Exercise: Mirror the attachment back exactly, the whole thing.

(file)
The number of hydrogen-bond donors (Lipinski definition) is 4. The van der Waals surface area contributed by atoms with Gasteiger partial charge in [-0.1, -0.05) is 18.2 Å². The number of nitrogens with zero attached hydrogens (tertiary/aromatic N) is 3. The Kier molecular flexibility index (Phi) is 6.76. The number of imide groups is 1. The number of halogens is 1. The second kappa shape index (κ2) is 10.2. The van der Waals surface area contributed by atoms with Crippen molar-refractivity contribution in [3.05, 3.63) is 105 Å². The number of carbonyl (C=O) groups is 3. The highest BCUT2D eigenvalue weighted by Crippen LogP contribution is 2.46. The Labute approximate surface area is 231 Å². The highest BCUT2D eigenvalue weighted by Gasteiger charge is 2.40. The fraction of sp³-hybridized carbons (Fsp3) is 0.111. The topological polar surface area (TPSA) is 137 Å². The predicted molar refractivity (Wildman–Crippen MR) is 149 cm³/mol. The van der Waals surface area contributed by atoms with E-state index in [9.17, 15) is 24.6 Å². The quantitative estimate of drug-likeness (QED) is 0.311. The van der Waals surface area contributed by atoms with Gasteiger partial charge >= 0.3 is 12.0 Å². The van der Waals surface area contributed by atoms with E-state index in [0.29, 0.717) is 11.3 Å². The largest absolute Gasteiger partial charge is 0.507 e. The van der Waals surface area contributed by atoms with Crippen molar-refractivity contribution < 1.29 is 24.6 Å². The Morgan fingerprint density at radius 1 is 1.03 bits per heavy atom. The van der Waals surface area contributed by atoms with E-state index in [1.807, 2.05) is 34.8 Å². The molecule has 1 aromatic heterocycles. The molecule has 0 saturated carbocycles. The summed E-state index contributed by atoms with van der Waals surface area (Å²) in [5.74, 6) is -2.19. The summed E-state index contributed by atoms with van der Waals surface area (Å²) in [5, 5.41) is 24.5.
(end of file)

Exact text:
The number of hydrogen-bond donors (Lipinski definition) is 4. The van der Waals surface area contributed by atoms with Gasteiger partial charge in [-0.1, -0.05) is 18.2 Å². The number of nitrogens with zero attached hydrogens (tertiary/aromatic N) is 3. The Kier molecular flexibility index (Phi) is 6.76. The number of imide groups is 1. The number of halogens is 1. The second kappa shape index (κ2) is 10.2. The van der Waals surface area contributed by atoms with Crippen molar-refractivity contribution in [3.05, 3.63) is 105 Å². The number of carbonyl (C=O) groups is 3. The highest BCUT2D eigenvalue weighted by Crippen LogP contribution is 2.46. The Labute approximate surface area is 231 Å². The highest BCUT2D eigenvalue weighted by Gasteiger charge is 2.40. The fraction of sp³-hybridized carbons (Fsp3) is 0.111. The topological polar surface area (TPSA) is 137 Å². The predicted molar refractivity (Wildman–Crippen MR) is 149 cm³/mol. The van der Waals surface area contributed by atoms with E-state index in [9.17, 15) is 24.6 Å². The quantitative estimate of drug-likeness (QED) is 0.311. The van der Waals surface area contributed by atoms with Gasteiger partial charge >= 0.3 is 12.0 Å². The van der Waals surface area contributed by atoms with E-state index in [0.29, 0.717) is 11.3 Å². The largest absolute Gasteiger partial charge is 0.507 e. The van der Waals surface area contributed by atoms with Crippen molar-refractivity contribution < 1.29 is 24.6 Å². The Morgan fingerprint density at radius 1 is 1.03 bits per heavy atom. The van der Waals surface area contributed by atoms with E-state index in [1.807, 2.05) is 34.8 Å². The molecule has 1 aromatic heterocycles. The molecule has 0 saturated carbocycles. The summed E-state index contributed by atoms with van der Waals surface area (Å²) in [5.74, 6) is -2.19. The summed E-state index contributed by atoms with van der Waals surface area (Å²) in [5, 5.41) is 24.5.